Though i think you may not wish to open this pandoras box.

    • Bob339

      Wake up Homer: they have no more intention of integrating than a cat has of opening a bottle of beer with a banana.

  • nickpeters

    I think the point is that the schools in question are not faith schools at all but under the control of the local Council.

  • The Masked Marvel

    Ed, those are “British values” only according to the BBC, and to politicians who are pandering to them. No one outside the media, government, academia, or activist groups (but I repeat myself) would list those things first. Although ‘fair play’ is fair enough.

  • Bonkim

    Good and honest analysis. As an atheist religion is toxic, everyone thinks theirs is the one and only true God and theirs the best culture.

    British values ihave changed with time and continues to evolve – fair play and rule of law no one can disagree. Best keep religion out of school, as also forcing dress-codes – introduce a standard curriculum, dress code, and exclude religious classes.

    Don’t have religious or pseudo-religious festivals – Id, Diwali or Chrismas. All that is for people to observe in the confines of their homes, not in publicly funded schools.

  • roger

    During WW2 the British forces had a small army of ‘education officers’ ’embedded’ as one might say, apart from ensuring that Labour one the 1945 election they taught from a set of booklets known as BWP ( British Way and Purpose) which Gove could use as his curriculum development starting point.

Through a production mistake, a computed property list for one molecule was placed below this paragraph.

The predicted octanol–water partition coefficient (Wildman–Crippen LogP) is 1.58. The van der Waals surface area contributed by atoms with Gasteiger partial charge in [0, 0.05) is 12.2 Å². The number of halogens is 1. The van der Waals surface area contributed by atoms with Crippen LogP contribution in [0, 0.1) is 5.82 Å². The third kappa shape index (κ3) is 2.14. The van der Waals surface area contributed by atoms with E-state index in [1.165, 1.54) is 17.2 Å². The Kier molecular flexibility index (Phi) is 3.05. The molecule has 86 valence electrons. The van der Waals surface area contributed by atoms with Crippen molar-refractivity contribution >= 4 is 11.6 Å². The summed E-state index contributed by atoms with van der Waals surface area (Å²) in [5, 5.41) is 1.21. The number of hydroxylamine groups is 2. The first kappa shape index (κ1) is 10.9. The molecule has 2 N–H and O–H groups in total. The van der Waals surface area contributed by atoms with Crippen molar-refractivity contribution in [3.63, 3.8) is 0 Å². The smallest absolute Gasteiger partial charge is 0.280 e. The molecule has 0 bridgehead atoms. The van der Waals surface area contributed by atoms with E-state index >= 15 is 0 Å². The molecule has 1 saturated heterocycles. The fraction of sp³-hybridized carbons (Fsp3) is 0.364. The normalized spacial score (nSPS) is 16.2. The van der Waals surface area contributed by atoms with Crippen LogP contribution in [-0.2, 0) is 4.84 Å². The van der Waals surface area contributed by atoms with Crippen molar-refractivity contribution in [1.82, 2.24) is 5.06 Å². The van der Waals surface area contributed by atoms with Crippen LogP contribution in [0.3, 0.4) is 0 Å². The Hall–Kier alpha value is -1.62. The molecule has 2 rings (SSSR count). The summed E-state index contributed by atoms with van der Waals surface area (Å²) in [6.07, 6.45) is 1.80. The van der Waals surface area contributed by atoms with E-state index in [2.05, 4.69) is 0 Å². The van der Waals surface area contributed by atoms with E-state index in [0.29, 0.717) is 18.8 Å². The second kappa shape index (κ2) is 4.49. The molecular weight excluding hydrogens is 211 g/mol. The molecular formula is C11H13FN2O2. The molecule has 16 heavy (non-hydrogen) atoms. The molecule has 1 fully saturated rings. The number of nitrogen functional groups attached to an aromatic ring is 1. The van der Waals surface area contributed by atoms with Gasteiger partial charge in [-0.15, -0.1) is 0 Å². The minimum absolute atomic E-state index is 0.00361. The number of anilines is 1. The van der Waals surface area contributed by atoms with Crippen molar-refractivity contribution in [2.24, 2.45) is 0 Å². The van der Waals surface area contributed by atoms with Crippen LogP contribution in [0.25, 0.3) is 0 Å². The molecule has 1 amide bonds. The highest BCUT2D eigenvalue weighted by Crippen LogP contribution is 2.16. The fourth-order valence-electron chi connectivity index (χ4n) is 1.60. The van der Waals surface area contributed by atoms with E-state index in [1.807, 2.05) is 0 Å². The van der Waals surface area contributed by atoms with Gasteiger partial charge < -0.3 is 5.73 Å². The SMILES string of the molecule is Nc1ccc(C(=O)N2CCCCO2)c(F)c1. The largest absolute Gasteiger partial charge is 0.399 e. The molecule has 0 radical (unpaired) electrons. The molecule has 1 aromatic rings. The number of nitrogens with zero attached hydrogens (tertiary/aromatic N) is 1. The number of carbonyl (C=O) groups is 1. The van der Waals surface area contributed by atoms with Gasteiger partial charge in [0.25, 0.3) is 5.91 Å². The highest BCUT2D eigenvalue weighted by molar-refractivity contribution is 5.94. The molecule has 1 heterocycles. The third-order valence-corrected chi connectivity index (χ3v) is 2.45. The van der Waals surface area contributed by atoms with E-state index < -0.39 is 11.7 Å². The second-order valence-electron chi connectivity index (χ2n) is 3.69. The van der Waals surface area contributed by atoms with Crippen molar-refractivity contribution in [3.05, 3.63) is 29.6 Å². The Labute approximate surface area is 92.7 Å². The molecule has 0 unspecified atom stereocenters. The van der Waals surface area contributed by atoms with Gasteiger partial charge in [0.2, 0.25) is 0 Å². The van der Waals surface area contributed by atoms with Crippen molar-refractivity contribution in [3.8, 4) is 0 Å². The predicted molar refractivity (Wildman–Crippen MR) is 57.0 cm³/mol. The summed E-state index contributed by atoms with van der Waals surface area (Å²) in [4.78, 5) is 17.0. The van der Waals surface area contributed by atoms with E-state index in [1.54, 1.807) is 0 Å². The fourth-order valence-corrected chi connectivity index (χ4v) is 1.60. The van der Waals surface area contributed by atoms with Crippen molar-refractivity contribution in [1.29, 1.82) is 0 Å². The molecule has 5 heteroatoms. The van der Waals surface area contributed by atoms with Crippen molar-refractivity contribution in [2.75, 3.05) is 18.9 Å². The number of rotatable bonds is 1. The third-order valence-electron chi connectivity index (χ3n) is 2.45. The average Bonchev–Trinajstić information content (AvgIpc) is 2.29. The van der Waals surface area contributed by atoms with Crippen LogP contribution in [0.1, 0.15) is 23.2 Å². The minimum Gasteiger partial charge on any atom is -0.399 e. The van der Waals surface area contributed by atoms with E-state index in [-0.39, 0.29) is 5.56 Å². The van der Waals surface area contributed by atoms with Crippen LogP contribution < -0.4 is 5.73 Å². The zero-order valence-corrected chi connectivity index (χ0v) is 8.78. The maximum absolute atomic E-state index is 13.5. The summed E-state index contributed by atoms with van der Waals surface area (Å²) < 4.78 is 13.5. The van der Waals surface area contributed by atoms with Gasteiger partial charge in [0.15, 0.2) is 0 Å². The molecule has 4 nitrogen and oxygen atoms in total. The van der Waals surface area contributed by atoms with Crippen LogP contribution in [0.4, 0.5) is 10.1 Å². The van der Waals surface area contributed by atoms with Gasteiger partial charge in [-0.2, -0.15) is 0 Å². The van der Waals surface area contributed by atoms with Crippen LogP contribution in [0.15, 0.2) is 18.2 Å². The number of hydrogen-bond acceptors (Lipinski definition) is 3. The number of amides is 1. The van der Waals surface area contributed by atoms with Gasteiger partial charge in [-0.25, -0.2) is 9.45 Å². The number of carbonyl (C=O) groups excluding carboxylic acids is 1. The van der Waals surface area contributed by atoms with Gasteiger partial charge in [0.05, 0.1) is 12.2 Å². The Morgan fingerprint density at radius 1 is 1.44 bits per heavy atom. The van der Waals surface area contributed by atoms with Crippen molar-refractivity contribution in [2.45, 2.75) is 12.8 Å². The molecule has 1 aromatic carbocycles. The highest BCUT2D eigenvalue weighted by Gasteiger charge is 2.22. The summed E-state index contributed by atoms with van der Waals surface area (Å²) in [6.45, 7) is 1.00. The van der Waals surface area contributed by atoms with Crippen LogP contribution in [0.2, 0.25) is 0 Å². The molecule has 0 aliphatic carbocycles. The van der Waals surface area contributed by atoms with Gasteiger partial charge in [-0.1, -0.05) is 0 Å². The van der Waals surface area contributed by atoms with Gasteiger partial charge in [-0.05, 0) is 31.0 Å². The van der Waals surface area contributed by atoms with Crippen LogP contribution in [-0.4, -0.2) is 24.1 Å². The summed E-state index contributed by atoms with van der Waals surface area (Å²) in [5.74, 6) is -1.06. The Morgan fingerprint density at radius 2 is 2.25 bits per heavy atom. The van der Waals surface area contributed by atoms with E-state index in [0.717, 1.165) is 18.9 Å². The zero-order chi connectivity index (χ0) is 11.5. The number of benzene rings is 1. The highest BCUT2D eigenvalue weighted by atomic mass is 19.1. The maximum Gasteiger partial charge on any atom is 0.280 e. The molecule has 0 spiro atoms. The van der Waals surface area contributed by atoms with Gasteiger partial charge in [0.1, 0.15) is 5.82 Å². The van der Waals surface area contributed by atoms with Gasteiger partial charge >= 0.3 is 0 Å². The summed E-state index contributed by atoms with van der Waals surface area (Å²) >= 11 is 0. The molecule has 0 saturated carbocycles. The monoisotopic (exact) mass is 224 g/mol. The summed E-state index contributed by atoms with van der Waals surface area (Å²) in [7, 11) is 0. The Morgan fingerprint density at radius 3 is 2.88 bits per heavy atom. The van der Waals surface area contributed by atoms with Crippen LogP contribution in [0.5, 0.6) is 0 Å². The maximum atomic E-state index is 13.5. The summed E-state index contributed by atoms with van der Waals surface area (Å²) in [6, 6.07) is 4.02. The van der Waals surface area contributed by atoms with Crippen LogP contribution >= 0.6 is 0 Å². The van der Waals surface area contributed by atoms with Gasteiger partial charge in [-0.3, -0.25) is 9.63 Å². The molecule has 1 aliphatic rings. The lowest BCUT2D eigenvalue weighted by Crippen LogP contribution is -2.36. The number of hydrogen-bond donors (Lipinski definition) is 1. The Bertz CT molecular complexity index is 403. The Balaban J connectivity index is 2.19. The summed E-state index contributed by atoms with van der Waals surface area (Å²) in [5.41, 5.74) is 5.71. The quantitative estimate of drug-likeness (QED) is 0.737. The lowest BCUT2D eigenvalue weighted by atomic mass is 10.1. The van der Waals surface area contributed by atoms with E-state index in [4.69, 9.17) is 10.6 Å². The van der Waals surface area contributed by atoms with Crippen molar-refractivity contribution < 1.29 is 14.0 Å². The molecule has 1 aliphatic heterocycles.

• sallyroberts

    No one says that Britain is the ONLY nation to have traditionally adopted the virtues of tolerance and fair play – but it is something we were always known for. It seems to me that anyone who resists their child being inculcated with these virtues needs to have a little chat with themself!

    • Bonkim

      more correctly what the British people thought what they were known for whilst exploiting all the lesser people of the Empire. Get real. British society has changed and all the equality and fairness you assume exists today are features that came into being in the politically correct decades since the 1960s. Getting jobs, promotions, etc, etc, all depended on who you knew or which side of clas divide you were born. Rule of Law – for those that could afford – and as long as you knew your place.

      • mohdanga

        Is this the same political correctness that is used to stifle free speech because Muslims and other special interest groups might be offended? Same with ‘affirmative action’, reverse discrimination when hiring, quotas for minorities, etc.
        And of course no one pre 1960 ever got a job or promotion unless they ‘knew someone’.

  • mightymark

    Nothing wrong with “British” or “values” or both together, but I wonder if the contrast quite gets across the sheer awfulness of Islamist particularism and its conflict with and antagonism to just about everyone else whether it is “white” girls (“prostitutes”) in Birmingham, Christian girls in Nigeria, Jews just about anywhere or Hindus in Mumbai.

    Their contempt and hatred is for what are now pretty much universal values and it might be more salutary to let them know that we have registered that.